1
$\begingroup$

Model Setup

My dataset is a country-year panel and I ran two estimations:

  1. A classical OLS model with country and year fixed effects

    $y_{it} = \beta x_{it} + \eta D_i + \mu D_t + u_{it}$

    where $x_{it}$ is a vector with my variables of interest and $D_i$ and $D_t$ are country and year dummies.

  2. A random effects model that, following Bell and Jones (2015), explicitly controls for the between effects of all explanatory variables:

    $y_{it} = \beta (x_{it} - \bar x_i) + \gamma \bar x_i + u_i + u_t + u_{it}$

    where $\bar x_i$ contains the country-level means of the variables of interest.

As expected, both specifications produce almost exactly the same coefficients for $\beta$. My question concerns the difference in the resulting standard errors (SE).

I went with clustered SE on the country level for the FE estimation and parametrically bootstrapped SE for the RE model. Naturally, they are not the same. In fact, some of the key coefficients of interest have considerably smaller SE in the RE model.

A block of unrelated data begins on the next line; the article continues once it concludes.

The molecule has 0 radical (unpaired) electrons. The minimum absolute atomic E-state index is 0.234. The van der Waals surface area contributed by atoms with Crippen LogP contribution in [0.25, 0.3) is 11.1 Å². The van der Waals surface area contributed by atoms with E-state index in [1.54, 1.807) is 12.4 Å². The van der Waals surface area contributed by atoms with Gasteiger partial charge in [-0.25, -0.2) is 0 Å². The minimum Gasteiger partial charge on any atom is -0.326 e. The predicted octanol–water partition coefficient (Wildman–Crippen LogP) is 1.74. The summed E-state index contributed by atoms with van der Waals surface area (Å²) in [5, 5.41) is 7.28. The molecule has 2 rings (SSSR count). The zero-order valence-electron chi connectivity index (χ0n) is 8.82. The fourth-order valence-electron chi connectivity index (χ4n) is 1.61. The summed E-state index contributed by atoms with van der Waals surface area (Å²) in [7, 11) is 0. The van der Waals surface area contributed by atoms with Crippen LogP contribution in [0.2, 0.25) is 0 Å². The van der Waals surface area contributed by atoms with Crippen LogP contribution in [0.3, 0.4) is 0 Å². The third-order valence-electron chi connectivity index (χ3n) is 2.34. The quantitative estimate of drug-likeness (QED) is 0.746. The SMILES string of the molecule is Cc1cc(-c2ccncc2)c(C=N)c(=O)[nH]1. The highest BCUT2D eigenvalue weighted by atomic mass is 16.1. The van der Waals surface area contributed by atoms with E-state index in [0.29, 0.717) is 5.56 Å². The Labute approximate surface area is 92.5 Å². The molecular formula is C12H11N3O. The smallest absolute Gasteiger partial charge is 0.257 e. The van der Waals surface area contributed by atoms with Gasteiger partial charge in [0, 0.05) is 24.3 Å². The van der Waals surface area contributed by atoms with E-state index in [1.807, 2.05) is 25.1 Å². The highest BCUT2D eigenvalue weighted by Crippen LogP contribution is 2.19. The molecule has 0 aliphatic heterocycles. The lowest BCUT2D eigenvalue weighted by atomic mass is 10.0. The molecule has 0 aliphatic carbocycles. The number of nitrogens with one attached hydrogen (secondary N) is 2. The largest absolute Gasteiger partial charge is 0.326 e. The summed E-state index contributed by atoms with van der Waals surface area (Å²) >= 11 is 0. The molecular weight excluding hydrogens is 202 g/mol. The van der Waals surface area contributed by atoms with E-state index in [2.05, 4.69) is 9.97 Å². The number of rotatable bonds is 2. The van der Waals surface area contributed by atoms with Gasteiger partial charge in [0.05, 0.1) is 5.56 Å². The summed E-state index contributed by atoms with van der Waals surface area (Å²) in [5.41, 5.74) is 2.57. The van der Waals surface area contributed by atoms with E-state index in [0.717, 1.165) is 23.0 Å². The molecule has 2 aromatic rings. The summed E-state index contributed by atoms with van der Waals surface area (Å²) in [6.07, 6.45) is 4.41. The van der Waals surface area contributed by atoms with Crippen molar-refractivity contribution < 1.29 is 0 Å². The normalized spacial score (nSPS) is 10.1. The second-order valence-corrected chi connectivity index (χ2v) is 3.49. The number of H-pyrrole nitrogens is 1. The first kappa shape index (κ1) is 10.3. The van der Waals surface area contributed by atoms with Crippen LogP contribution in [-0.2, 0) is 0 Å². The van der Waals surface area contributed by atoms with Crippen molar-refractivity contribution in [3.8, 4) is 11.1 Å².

If it matters: I ran the analysis in R; calculating cluster-robust standard errors with cluster.vcov from multiwayvcov and bootstrapped standard errors with bootMer from lme4.

Question

How can I interpret the fact that the SE are different in the two models? I don't quite understand (the intuition of) the difference in the assumed error structure. What kind of mistake do I make if I believe the (smaller) SE calculated for the RE model?

References

Bell, Andrew and Kelvyn Jones (2015). "Explaining Fixed Effects: Random Effects Modeling of Time-Series Cross-Sectional and Panel Data". Political Science Research and Methods 3(1), 133-153.

$\endgroup$

Your Answer

By clicking “Post Your Answer”, you agree to our terms of service, privacy policy and cookie policy

Browse other questions tagged or ask your own question.